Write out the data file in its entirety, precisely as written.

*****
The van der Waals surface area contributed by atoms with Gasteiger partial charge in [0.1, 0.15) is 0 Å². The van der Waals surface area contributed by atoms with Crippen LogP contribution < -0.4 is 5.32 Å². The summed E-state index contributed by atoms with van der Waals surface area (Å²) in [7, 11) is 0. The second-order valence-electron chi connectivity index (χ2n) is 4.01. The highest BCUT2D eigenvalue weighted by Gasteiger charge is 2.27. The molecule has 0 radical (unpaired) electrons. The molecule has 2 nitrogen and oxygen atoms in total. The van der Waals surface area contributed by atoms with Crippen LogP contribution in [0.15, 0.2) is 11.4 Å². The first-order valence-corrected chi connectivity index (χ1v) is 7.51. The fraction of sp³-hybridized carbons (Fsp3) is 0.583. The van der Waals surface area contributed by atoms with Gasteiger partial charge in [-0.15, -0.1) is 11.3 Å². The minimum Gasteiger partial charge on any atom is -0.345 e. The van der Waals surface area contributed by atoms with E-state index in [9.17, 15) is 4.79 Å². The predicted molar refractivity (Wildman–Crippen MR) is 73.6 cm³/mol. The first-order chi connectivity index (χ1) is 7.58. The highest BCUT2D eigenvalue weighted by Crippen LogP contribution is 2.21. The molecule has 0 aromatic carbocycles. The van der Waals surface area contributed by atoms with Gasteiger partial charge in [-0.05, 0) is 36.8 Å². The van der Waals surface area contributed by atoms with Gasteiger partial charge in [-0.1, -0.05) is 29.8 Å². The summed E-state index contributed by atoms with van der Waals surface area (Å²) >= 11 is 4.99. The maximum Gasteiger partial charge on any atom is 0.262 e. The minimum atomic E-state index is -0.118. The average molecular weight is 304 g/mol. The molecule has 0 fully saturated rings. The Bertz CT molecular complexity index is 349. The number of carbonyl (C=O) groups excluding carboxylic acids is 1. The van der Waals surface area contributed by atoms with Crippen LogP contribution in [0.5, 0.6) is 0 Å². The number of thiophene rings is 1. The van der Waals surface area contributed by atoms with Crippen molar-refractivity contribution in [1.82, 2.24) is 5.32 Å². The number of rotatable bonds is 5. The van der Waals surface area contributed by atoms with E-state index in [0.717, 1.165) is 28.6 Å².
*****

The van der Waals surface area contributed by atoms with Gasteiger partial charge in [0.1, 0.15) is 0 Å². The van der Waals surface area contributed by atoms with Crippen LogP contribution < -0.4 is 5.32 Å². The summed E-state index contributed by atoms with van der Waals surface area (Å²) in [7, 11) is 0. The second-order valence-electron chi connectivity index (χ2n) is 4.01. The highest BCUT2D eigenvalue weighted by Gasteiger charge is 2.27. The molecule has 0 radical (unpaired) electrons. The molecule has 2 nitrogen and oxygen atoms in total. The van der Waals surface area contributed by atoms with Crippen LogP contribution in [0.15, 0.2) is 11.4 Å². The first-order valence-corrected chi connectivity index (χ1v) is 7.51. The fraction of sp³-hybridized carbons (Fsp3) is 0.583. The van der Waals surface area contributed by atoms with Gasteiger partial charge in [-0.15, -0.1) is 11.3 Å². The minimum Gasteiger partial charge on any atom is -0.345 e. The van der Waals surface area contributed by atoms with E-state index in [9.17, 15) is 4.79 Å². The predicted molar refractivity (Wildman–Crippen MR) is 73.6 cm³/mol. The first-order chi connectivity index (χ1) is 7.58. The highest BCUT2D eigenvalue weighted by Crippen LogP contribution is 2.21. The molecule has 0 aromatic carbocycles. The van der Waals surface area contributed by atoms with Gasteiger partial charge in [-0.05, 0) is 36.8 Å². The van der Waals surface area contributed by atoms with Gasteiger partial charge in [-0.1, -0.05) is 29.8 Å². The summed E-state index contributed by atoms with van der Waals surface area (Å²) >= 11 is 4.99. The maximum Gasteiger partial charge on any atom is 0.262 e. The minimum atomic E-state index is -0.118. The average molecular weight is 304 g/mol. The molecule has 0 fully saturated rings. The Bertz CT molecular complexity index is 349. The number of carbonyl (C=O) groups excluding carboxylic acids is 1. The van der Waals surface area contributed by atoms with Crippen LogP contribution in [0.5, 0.6) is 0 Å². The number of thiophene rings is 1. The van der Waals surface area contributed by atoms with Crippen molar-refractivity contribution in [1.82, 2.24) is 5.32 Å². The number of rotatable bonds is 5. The van der Waals surface area contributed by atoms with E-state index in [0.717, 1.165) is 28.6 Å².